The Australia – United States Free Trade Agreement (AUSFTA) is a preferential trade agreement signed on May 18, 2004. The document of the Free Trade Agreement is divided into twenty-three sections which include sections such as Agriculture, Textiles, Telecommunications and Financial services among many others.
Auto Pact or APTA is the Canada-United States Automotive Products Agreement signed in January of 1965. The signing of the agreement in 1965 removed certain automobile tariffs between the two countries. This agreement resulted in lowered prices and increased production in Canada.
The United States-Bahrain Free Trade Agreement (USBFTA) is a free trade agreement signed on September 14, 2004, and ratified on December 7, 2005. When the agreement came into effect, 100 percent of the two-way trade in industrial and consumer products began to flow without tariffs. This resulted in export opportunities for the United States, created jobs, and enhanced commercial relations.
Civil Aircraft (C)
The United States is among the 32 signatories of the Agreement on Trade in Civil Aircraft. This agreement eliminates import duties on all aircraft, except military aircraft. In addition, it covers other products such as civil aircraft engines, parts, components, and flight simulators.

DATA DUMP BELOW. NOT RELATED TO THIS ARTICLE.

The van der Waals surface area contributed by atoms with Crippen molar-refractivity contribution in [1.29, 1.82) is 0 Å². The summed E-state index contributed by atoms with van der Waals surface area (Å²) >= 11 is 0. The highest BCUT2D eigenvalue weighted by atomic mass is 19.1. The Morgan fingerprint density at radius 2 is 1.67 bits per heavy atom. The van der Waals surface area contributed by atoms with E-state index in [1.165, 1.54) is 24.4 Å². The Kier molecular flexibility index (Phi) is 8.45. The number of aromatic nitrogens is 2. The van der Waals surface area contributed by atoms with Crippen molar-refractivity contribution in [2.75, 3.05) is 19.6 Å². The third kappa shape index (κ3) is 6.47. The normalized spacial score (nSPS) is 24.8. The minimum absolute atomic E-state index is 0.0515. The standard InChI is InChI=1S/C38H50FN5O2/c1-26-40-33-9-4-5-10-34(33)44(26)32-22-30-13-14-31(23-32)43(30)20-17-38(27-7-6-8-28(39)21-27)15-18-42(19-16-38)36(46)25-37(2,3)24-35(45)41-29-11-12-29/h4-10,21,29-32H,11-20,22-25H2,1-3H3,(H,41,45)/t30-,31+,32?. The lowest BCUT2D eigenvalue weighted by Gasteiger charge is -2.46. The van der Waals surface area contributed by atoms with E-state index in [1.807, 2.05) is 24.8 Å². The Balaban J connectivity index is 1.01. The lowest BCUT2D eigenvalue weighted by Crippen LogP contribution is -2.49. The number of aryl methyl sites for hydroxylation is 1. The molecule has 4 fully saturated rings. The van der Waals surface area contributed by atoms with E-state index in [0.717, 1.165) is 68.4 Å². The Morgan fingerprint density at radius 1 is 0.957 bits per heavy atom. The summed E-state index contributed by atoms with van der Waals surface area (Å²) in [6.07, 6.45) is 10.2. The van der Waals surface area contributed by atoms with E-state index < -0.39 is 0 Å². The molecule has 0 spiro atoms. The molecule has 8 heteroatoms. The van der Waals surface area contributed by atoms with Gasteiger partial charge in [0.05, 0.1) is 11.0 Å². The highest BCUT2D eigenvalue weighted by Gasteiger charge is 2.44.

NAFTA is a trade agreement entered by Canada, Mexico, and the United States with goals to eliminate barriers to trade and investment. The agreement affected areas such as Intellectual Property, Environment, Agriculture, Transportation, jobs, and many more under the agreement.
The United States-Chile Free Trade Agreement was signed on June 6, 2003. Tariffs on 90% of U.s exports and 95% of Chilean exports to the United States were eliminated on that date.
This trade agreement was implemented on May 15, 2012. This comprehensive trade agreement includes highlights such as
- New Opportunities for U.S. Workers, Manufacturers, Farmers, and Ranchers
- Level Playing Field for the U.S. Investors and U.S. Services Providers